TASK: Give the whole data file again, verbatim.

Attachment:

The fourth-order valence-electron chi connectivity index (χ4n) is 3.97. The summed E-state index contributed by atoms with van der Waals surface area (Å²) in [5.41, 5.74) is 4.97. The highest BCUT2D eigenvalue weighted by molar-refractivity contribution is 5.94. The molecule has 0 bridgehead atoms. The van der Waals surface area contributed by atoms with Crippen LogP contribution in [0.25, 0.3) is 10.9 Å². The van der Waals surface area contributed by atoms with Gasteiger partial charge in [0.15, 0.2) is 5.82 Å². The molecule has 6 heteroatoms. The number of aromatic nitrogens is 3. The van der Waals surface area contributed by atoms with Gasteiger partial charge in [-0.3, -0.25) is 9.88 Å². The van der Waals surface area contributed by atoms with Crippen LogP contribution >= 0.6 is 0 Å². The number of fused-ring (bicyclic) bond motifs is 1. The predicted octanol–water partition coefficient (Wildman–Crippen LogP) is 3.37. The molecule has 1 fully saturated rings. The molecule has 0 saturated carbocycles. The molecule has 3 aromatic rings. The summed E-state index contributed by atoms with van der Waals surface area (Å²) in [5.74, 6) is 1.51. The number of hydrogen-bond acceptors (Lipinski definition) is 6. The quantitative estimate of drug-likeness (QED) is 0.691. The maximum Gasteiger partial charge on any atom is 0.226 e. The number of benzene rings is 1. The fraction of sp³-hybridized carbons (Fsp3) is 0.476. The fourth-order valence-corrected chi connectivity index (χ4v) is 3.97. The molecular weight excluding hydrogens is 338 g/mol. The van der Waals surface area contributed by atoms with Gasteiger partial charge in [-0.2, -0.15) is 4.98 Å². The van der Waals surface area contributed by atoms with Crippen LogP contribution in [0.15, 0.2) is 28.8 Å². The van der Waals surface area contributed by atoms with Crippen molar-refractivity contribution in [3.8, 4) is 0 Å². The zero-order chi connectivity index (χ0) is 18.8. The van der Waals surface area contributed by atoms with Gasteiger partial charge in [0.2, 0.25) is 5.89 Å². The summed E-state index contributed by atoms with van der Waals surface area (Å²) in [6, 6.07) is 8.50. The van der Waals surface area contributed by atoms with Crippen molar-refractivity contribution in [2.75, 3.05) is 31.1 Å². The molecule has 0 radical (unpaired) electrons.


The fourth-order valence-electron chi connectivity index (χ4n) is 3.97. The summed E-state index contributed by atoms with van der Waals surface area (Å²) in [5.41, 5.74) is 4.97. The highest BCUT2D eigenvalue weighted by molar-refractivity contribution is 5.94. The molecule has 0 bridgehead atoms. The van der Waals surface area contributed by atoms with Crippen LogP contribution in [0.25, 0.3) is 10.9 Å². The van der Waals surface area contributed by atoms with Gasteiger partial charge in [0.15, 0.2) is 5.82 Å². The molecule has 6 heteroatoms. The number of aromatic nitrogens is 3. The van der Waals surface area contributed by atoms with Gasteiger partial charge in [-0.3, -0.25) is 9.88 Å². The van der Waals surface area contributed by atoms with Crippen LogP contribution >= 0.6 is 0 Å². The number of fused-ring (bicyclic) bond motifs is 1. The predicted octanol–water partition coefficient (Wildman–Crippen LogP) is 3.37. The molecule has 1 fully saturated rings. The molecule has 0 saturated carbocycles. The molecule has 3 aromatic rings. The summed E-state index contributed by atoms with van der Waals surface area (Å²) in [5.74, 6) is 1.51. The number of hydrogen-bond acceptors (Lipinski definition) is 6. The quantitative estimate of drug-likeness (QED) is 0.691. The maximum Gasteiger partial charge on any atom is 0.226 e. The number of benzene rings is 1. The fraction of sp³-hybridized carbons (Fsp3) is 0.476. The fourth-order valence-corrected chi connectivity index (χ4v) is 3.97. The molecular weight excluding hydrogens is 338 g/mol. The van der Waals surface area contributed by atoms with Gasteiger partial charge in [-0.2, -0.15) is 4.98 Å². The van der Waals surface area contributed by atoms with Crippen LogP contribution in [0.15, 0.2) is 28.8 Å². The van der Waals surface area contributed by atoms with Crippen molar-refractivity contribution in [3.8, 4) is 0 Å². The zero-order chi connectivity index (χ0) is 18.8. The van der Waals surface area contributed by atoms with Gasteiger partial charge in [0.2, 0.25) is 5.89 Å². The summed E-state index contributed by atoms with van der Waals surface area (Å²) in [6, 6.07) is 8.50. The van der Waals surface area contributed by atoms with Crippen molar-refractivity contribution in [2.75, 3.05) is 31.1 Å². The molecule has 0 radical (unpaired) electrons.